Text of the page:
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The Heineken Kidnapping


'Heineken? F**k that s**t! Pabst! Blue! Ribbon!'

Rod Lott August 23rd, 2012

Beer brewing can be a risky business. Consider Alfred Heineken: In 1983, the CEO of the Dutch corporation that bears his name was kidnapped and held for a sizable ransom, all of which is dramatized in the near-epic film The Heineken Kidnapping. It's more engrossing than its generic title lets on.

heineken

Portraying Heineken, who passed away in 2002, is Rutger Hauer. As good as he was as the Hobo with a Shotgun, that flick is a throwaway goof, whereas this carries heft and gives him a better vehicle for the dramatic might he rarely gets to show — at least in American productions; this is a product of his native Netherlands.

The culprits are a group of four men who work at a construction office of some sort (about the only detail the movie is vague about). The mastermind is Rem (Reinout Scholten van Aschat, who gets quite a juicy character arc of quiet innocent to Scarface wannabe), who's looked down upon by his co-workers for his youth; he doesn't even have his driver's license yet. After researching Heineken's every move for days, he brings the idea to his brother-in-law (Gijs Naber, Black Book), who proposes it to their frighteningly hotheaded leader, Frans (Teun Kuilboer).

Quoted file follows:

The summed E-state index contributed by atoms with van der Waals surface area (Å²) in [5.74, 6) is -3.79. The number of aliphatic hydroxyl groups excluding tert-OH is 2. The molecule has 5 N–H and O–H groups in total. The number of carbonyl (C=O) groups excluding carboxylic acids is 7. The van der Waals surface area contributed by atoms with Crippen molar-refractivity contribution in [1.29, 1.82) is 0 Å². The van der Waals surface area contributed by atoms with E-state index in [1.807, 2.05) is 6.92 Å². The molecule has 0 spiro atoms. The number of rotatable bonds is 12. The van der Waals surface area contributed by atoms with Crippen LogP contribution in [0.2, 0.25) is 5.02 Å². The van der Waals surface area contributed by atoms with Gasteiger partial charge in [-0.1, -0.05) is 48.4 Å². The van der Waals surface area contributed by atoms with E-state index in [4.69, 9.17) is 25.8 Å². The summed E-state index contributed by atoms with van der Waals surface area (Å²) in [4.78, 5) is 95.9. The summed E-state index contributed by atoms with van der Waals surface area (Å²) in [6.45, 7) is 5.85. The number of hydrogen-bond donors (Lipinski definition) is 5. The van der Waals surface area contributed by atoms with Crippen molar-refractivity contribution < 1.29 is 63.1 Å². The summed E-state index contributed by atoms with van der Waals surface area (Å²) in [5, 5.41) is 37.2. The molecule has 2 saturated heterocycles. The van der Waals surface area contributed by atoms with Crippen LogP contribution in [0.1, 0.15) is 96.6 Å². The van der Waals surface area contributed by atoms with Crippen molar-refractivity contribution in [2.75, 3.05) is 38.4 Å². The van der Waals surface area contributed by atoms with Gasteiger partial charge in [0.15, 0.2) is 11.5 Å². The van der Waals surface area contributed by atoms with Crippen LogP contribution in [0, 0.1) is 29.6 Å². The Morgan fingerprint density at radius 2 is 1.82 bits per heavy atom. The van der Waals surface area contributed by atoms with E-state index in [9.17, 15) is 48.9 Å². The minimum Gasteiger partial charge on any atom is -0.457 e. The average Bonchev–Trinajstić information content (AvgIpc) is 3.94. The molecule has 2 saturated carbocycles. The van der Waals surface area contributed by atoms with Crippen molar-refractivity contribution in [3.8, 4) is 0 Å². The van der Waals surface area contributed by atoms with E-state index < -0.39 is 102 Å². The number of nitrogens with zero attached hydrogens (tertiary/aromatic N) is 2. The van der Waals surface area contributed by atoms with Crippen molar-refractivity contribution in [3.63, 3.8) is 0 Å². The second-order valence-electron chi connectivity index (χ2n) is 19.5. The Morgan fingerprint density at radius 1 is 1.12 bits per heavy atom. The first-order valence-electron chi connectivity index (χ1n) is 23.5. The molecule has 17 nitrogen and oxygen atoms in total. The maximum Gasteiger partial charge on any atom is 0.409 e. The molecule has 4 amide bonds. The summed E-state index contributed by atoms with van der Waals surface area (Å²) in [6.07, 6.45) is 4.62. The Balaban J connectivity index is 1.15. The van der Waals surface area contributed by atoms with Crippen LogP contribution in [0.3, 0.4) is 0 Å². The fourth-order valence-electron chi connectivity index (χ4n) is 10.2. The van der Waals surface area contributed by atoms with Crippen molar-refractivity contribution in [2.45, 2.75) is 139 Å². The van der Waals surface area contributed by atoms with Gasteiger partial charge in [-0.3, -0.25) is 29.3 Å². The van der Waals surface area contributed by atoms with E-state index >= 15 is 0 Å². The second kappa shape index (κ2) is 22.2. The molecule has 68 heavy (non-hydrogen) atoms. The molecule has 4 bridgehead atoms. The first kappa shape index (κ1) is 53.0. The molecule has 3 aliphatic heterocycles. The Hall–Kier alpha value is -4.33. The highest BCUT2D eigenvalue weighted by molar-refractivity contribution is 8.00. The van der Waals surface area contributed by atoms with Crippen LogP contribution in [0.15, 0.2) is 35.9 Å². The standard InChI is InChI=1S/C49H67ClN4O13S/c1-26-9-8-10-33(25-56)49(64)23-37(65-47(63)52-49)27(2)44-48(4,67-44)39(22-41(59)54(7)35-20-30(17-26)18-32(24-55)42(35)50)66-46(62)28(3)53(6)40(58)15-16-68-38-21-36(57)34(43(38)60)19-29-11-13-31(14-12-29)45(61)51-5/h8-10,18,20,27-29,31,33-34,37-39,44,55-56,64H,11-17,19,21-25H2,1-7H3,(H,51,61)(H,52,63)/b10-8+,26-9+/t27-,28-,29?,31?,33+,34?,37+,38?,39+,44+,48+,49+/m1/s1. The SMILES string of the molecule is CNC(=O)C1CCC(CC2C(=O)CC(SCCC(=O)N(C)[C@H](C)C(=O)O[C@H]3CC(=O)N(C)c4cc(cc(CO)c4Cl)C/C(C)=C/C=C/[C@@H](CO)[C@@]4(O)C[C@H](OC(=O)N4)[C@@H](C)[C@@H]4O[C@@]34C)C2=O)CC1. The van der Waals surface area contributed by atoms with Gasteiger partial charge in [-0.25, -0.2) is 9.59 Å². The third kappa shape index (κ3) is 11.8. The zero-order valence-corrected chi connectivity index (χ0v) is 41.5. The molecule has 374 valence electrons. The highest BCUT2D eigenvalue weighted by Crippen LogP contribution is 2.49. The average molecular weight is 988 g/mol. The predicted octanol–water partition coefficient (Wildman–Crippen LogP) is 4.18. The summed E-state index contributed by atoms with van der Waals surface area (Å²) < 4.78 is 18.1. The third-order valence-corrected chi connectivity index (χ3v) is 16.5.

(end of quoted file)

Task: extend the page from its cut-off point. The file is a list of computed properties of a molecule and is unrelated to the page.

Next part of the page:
Director/co-writer Maarten Treuriet's film is actually like two: The first hour belongs to the kidnappers, from planning to execution, while the second is given to Heineken, who seeks revenge using the greatest weapons at his disposal: money and power. He holds surpluses in both.

While Treuriet takes pains to make its characters look authentically early '80s, The Heineken Kidnapping crackles with the crisp sleekness of today's modern overseas thrillers. Length could've been the fact-based film's downfall, but that midpoint split works wonders in making it feel more compact than it actually is.

It helps, too, that Hauer — more seen than heard in the first half, and even then sparingly — gets to command that second half. He didn't have to work that hard to do so, but he invests his all; therefore, his good guy isn't 100 percent good. In fact, he's even closer to his captors than Heineken would've liked to admit. —Rod Lott

Hey! Read This:
Hobo with a Shotgun Blu-ray review   


 
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